|dc.description.abstract||The information needed for any law related research problem ultimately must be found in the law as expressed in the primary sources inter alia in statutes and cases. In addition secondary sources, for example textbooks, law journals, digests, indexes, dictionaries, encyclopaedias and loose-leaf publications are used to provide citations to relevant statutes and cases. In the past jurists were bound to make use of the basically chronological publication of statutes and cases and secondary resources in library holdings which were mainly in printed format. Nowadays the Internet can be used as additional source of information to find federal and state cases, statutes and regulations of countries worldwide as well as various other legal and non-legal information commonly in demand by jurists. Expert witness information, public and company information as well as trademark and copyright information are some of the resources available to the legal profession on the Internet (Adkins, 1997a:2). The question is whether jurists are aware of this additional information source and whether they are skilled in search techniques in order to efficiently and effectively retrieve relevant documents.
According to Adkins (1997b:1) a problem most researchers face when using any new research tool is the "comfort factor". That is, researchers are comfortable using research tools with which they are familiar. It is very difficult to venture out of that mode, especially when computers and technology come into play. The Internet though, can be a boon in certain areas of the law and according to Bekker (1997:70) legal research is in some cases not completely done if the Internet was not used during the research.
Research procedures and methodology
A study of literature was done in order to determine the special skills legal researchers need when conducting legal research on the Internet. Steps in the legal research process were studied and the role of the library in the process of information retrieval, researched. Recent criteria for the rating of legal information on the Internet were identified and discussed. A qualitative study has been performed as to ascertain the state of awareness and the use of Internet resources by legal researchers. A questionnaire was used to investigate the information needs and research activities of a group of legal researchers at three South African academic institutions.
The aim of the study
This study is aimed at analysing the informational needs of jurists, in particular that of the academic legal researcher and to determine the information sources of law needed during the legal research process. To scout the existence of authoritative legal information on the Internet and if there is, to determine whether academic legal researchers are aware of the availability of Internet resources as additional information to be accessed and whether they dispose of the skills needed to retrieve the information. To further examine academic legal researchers' present use of the Internet and the extent to which it facilitates the research process as well as to determine whether the information retrieved from the Internet is considered of high quality and substance with regard to academic legal researchers' needs.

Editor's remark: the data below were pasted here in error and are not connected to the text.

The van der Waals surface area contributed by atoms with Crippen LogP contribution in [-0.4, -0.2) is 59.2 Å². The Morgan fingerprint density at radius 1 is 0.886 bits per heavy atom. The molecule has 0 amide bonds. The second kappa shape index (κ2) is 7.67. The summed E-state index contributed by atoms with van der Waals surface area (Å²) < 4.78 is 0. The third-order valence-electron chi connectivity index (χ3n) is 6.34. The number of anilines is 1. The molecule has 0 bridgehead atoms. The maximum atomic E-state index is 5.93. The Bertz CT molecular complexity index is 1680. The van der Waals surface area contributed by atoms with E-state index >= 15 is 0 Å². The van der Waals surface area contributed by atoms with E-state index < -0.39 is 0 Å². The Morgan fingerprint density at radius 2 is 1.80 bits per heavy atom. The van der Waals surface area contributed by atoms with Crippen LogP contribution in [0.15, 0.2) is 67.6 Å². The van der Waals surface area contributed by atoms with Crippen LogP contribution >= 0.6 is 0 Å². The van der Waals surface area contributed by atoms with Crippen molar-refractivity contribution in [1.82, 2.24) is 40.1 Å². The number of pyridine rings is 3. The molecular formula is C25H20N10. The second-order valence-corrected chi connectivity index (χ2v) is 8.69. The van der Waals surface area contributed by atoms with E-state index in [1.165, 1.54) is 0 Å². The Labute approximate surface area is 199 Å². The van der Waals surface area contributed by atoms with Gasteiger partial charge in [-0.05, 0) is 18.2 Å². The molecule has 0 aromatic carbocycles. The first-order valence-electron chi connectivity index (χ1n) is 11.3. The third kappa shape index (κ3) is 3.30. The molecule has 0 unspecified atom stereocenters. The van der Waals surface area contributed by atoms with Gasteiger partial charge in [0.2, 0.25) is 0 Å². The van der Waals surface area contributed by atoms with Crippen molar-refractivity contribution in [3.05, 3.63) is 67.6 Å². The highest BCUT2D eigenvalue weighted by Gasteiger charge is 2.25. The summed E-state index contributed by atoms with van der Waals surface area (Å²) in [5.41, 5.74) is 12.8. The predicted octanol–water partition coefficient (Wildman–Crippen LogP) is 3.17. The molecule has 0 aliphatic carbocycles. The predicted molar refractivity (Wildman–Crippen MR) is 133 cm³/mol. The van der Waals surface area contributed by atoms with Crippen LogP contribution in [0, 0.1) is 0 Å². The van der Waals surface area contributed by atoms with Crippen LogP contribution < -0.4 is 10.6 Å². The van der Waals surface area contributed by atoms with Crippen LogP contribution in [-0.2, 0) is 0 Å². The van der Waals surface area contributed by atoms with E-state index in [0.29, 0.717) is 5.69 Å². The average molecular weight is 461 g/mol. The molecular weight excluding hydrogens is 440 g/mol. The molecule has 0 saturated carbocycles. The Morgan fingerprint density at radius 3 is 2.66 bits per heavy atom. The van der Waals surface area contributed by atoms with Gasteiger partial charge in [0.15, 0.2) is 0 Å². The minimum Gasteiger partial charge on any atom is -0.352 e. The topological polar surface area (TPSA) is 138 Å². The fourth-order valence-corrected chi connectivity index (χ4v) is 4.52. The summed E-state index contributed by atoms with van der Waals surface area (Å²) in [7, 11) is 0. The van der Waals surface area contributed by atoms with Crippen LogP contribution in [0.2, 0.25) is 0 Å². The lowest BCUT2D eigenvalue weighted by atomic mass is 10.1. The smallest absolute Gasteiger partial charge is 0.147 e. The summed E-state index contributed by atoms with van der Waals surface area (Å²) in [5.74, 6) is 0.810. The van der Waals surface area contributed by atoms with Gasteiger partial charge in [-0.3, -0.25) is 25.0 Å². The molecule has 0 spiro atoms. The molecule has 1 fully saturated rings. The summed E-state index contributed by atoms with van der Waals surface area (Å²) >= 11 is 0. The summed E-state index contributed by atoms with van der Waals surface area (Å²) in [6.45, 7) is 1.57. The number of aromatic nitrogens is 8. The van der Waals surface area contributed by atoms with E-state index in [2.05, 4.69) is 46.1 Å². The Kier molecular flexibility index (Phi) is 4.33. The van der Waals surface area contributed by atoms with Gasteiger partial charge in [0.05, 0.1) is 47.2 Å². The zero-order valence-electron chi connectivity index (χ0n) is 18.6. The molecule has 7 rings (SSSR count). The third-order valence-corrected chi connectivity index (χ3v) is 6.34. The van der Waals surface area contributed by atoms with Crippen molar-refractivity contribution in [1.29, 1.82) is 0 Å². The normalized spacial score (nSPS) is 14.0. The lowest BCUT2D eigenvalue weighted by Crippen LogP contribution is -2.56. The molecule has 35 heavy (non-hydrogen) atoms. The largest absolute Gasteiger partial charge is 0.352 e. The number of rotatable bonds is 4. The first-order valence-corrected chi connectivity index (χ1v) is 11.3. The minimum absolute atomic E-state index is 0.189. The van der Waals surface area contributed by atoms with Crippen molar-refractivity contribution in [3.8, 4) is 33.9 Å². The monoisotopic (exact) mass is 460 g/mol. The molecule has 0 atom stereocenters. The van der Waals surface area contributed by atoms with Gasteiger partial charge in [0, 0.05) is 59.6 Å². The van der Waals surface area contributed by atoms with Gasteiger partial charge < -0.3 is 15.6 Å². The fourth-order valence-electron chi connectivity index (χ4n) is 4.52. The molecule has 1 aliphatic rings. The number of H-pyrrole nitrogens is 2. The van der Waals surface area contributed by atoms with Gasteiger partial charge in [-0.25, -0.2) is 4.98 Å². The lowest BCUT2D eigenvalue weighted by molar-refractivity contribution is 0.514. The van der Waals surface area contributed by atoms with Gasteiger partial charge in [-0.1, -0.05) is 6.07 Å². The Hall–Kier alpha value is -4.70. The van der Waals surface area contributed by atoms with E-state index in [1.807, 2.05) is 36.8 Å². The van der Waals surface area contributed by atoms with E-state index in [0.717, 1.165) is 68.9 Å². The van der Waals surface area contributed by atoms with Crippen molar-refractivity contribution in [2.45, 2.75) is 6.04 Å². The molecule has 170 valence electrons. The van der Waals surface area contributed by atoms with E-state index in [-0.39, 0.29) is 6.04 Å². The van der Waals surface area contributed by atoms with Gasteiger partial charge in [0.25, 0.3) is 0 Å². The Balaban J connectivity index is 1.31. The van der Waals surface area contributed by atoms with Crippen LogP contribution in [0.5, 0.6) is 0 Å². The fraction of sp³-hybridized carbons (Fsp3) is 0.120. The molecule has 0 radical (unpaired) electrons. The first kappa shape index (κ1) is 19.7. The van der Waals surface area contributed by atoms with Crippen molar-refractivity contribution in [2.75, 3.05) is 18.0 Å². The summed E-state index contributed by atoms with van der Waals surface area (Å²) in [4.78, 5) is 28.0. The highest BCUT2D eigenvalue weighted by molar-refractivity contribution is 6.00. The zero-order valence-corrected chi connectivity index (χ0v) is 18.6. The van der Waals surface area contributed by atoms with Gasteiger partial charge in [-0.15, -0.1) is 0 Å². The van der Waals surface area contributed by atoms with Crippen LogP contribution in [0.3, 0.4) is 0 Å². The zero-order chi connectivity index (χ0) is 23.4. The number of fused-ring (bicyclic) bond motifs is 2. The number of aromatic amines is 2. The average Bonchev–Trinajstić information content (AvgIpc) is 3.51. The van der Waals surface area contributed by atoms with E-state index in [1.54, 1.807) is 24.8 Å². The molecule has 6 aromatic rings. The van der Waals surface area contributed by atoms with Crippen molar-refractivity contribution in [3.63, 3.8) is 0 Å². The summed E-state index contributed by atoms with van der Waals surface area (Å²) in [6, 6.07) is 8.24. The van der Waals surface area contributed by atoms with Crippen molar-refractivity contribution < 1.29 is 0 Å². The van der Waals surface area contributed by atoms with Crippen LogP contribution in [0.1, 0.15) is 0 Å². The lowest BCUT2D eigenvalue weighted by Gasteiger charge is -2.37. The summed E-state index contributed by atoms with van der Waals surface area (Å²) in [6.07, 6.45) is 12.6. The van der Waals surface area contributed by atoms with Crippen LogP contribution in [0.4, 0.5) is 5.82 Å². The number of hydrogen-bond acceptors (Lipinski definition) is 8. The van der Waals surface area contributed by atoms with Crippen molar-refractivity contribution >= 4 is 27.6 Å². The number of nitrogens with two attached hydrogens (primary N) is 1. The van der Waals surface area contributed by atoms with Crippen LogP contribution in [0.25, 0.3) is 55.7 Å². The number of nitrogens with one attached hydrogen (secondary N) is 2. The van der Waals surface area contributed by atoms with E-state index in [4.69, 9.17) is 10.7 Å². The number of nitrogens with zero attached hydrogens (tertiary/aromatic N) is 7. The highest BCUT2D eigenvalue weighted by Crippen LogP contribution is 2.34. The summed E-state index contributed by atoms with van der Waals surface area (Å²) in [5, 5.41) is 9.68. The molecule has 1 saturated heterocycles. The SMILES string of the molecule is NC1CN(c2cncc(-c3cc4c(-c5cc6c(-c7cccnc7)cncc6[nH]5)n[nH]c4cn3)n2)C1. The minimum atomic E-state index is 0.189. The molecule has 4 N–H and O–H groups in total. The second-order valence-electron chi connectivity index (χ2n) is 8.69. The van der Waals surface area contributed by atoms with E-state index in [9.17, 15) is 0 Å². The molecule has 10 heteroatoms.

In conclusion the library's contribution in making Internet legal information more accessible was investigated in an attempt to answer to legal researchers' information needs. Though often described as the "information super highway", the Internet however, has a long way to go before it becomes an electronic replacement for the thousands of old cases and law review articles found in law libraries. As any sort of information can be made available via the Internet, organised knowledge could easily get damaged or lost in the vast amounts of other data (Floridi, 1996:51). Standardised methods of organising Internet resources and developing effective methods of information retrieval has become part of the task of the librarian as network navigator.
In the light of the core findings it is infered that legal researchers do to a certain extent need some of the information resources the Internet potentially holds, but that various problems are experienced during information retrieval. Using the Internet requires certain skills, for example the use of search engines, Web directories and ListServ lists in retrieving relevant information and the knowledge as to evaluating the relevance, authenticity and quality of the retrieved information. Consequently this study is an endeavour to emphasise the importance of information retrieval skills in order to assure the retrieval of accurate and relevant information and to make an appeal on libraries to further the use of the Internet by developing and implementing ways to make the Internet more accessible.||